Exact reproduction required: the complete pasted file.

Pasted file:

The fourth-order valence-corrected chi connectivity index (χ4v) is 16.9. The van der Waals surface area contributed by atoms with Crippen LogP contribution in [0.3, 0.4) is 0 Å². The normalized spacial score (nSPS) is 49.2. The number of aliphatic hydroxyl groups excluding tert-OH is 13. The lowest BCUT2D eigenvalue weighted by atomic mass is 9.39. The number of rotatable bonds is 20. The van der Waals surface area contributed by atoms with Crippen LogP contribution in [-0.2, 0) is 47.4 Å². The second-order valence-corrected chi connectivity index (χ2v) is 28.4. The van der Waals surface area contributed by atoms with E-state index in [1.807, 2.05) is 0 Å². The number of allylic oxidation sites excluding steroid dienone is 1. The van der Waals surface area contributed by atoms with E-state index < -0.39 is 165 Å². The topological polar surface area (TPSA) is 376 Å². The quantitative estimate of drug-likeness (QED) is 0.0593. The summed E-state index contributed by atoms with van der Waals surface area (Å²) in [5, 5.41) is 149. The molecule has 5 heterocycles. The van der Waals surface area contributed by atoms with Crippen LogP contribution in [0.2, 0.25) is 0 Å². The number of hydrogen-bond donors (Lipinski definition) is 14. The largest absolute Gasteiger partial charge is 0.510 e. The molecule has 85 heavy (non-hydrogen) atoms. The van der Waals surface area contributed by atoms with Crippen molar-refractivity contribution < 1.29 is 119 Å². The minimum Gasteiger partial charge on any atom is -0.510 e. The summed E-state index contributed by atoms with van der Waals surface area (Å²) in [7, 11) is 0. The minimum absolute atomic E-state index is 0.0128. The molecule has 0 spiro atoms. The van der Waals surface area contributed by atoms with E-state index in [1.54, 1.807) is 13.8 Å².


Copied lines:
The fourth-order valence-corrected chi connectivity index (χ4v) is 16.9. The van der Waals surface area contributed by atoms with Crippen LogP contribution in [0.3, 0.4) is 0 Å². The normalized spacial score (nSPS) is 49.2. The number of aliphatic hydroxyl groups excluding tert-OH is 13. The lowest BCUT2D eigenvalue weighted by atomic mass is 9.39. The number of rotatable bonds is 20. The van der Waals surface area contributed by atoms with Crippen LogP contribution in [-0.2, 0) is 47.4 Å². The second-order valence-corrected chi connectivity index (χ2v) is 28.4. The van der Waals surface area contributed by atoms with E-state index in [1.807, 2.05) is 0 Å². The number of allylic oxidation sites excluding steroid dienone is 1. The van der Waals surface area contributed by atoms with E-state index < -0.39 is 165 Å². The topological polar surface area (TPSA) is 376 Å². The quantitative estimate of drug-likeness (QED) is 0.0593. The summed E-state index contributed by atoms with van der Waals surface area (Å²) in [5, 5.41) is 149. The molecule has 5 heterocycles. The van der Waals surface area contributed by atoms with Crippen LogP contribution in [0.2, 0.25) is 0 Å². The number of hydrogen-bond donors (Lipinski definition) is 14. The largest absolute Gasteiger partial charge is 0.510 e. The molecule has 85 heavy (non-hydrogen) atoms. The van der Waals surface area contributed by atoms with Crippen molar-refractivity contribution < 1.29 is 119 Å². The minimum Gasteiger partial charge on any atom is -0.510 e. The summed E-state index contributed by atoms with van der Waals surface area (Å²) in [7, 11) is 0. The minimum absolute atomic E-state index is 0.0128. The molecule has 0 spiro atoms. The van der Waals surface area contributed by atoms with E-state index in [1.54, 1.807) is 13.8 Å².